Note from the ministry led by Minister Adolfo Urso after the recent declarations relating to the cost of petrol and diesel at the pump: “Without excise duty, Italy is better than other European countries”
“Referring to recent statements relating to fuel prices at the pump, it should be noted that the industrial price of petrol, net of excise duties, is lower than in other European countries, like France, Spain and Germany”. This is what we read in a note from the Ministry of Enterprise and Made in Italy, which states that “the price at the pump is, today compared to yesterday, substantially stable and higher than 0.02-0.04 euro compared to Sunday’s survey. We can therefore note a slowdown in the trend of increases, due to the growth of international quotations, which had been observed in the last month, demonstrating how effective the monitoring action of the Mimit has been in recent months and, starting from the month of August, the tool for displaying the average regional price that allows consumers to choose where to get supplies, in transparency and awareness”.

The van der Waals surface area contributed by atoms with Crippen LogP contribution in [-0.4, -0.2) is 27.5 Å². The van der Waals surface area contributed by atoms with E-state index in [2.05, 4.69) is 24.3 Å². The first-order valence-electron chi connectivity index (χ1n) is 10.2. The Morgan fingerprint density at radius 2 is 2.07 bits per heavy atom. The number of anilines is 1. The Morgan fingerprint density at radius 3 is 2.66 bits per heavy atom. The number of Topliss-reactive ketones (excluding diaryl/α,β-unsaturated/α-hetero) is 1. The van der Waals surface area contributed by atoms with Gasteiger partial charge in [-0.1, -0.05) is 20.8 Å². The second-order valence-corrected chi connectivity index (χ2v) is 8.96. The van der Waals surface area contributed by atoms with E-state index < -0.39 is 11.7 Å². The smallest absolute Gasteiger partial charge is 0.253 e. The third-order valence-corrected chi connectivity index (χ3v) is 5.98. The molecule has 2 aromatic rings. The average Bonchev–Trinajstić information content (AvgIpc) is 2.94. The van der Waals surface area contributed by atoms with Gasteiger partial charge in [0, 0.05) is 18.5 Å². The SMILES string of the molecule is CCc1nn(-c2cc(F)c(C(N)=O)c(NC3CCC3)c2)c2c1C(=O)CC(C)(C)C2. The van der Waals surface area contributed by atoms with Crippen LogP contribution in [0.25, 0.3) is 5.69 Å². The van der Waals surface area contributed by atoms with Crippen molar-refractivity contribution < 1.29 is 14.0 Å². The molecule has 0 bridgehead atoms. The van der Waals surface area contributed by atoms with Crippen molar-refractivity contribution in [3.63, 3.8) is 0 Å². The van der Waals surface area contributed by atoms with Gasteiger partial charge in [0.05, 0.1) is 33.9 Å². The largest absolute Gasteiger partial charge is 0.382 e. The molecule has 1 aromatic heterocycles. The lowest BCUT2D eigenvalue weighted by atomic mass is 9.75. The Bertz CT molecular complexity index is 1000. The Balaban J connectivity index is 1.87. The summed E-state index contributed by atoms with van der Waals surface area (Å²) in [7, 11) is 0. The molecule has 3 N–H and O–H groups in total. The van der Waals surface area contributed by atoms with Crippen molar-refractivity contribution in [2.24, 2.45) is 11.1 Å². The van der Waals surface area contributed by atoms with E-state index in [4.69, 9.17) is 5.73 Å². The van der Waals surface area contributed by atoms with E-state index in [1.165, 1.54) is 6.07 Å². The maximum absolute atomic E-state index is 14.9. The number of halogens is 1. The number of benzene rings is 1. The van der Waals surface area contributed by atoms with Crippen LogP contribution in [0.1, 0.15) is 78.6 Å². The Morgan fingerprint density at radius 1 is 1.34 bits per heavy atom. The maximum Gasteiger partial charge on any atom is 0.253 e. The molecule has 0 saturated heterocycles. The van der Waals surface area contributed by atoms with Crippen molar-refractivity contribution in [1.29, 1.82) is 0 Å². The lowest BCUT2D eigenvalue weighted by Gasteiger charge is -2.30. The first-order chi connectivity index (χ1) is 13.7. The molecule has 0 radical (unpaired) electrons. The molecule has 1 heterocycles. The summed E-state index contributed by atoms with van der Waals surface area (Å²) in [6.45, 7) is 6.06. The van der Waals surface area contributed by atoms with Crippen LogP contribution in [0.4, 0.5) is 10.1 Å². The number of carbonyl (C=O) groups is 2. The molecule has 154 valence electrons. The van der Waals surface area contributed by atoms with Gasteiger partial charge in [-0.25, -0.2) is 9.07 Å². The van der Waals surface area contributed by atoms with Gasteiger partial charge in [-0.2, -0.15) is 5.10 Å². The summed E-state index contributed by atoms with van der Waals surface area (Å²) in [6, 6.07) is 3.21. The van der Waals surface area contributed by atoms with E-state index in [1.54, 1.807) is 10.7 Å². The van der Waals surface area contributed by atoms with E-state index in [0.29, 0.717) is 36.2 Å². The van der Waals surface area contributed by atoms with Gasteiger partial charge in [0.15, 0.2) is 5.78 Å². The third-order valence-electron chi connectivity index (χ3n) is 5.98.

“Last week’s average international quotations”, continues the note, “show, compared to the previous month, increases similar to those of the pump price. In particular: the international diesel quotation shows an increase of about 12 cents compared to four weeks before (over the same period the price at the pump increased by about 10 cents); the international price of petrol shows an increase of about 6 cents compared to four weeks ago (over the same period the price at the pump increased by about 7 cents)” .
“In short: it is false what some politicians say that the price of petrol and diesel is out of control, in fact the opposite is true: Italy has done better than other European countries”, specified by Mimit. “Moreover, it seems really strange that they take issue with a measure that has proved to be fully effective which has made it possible, in a market system, to counter speculation, giving full transparency and therefore awareness and ability to choose for the consumer. Are they also against transparency?”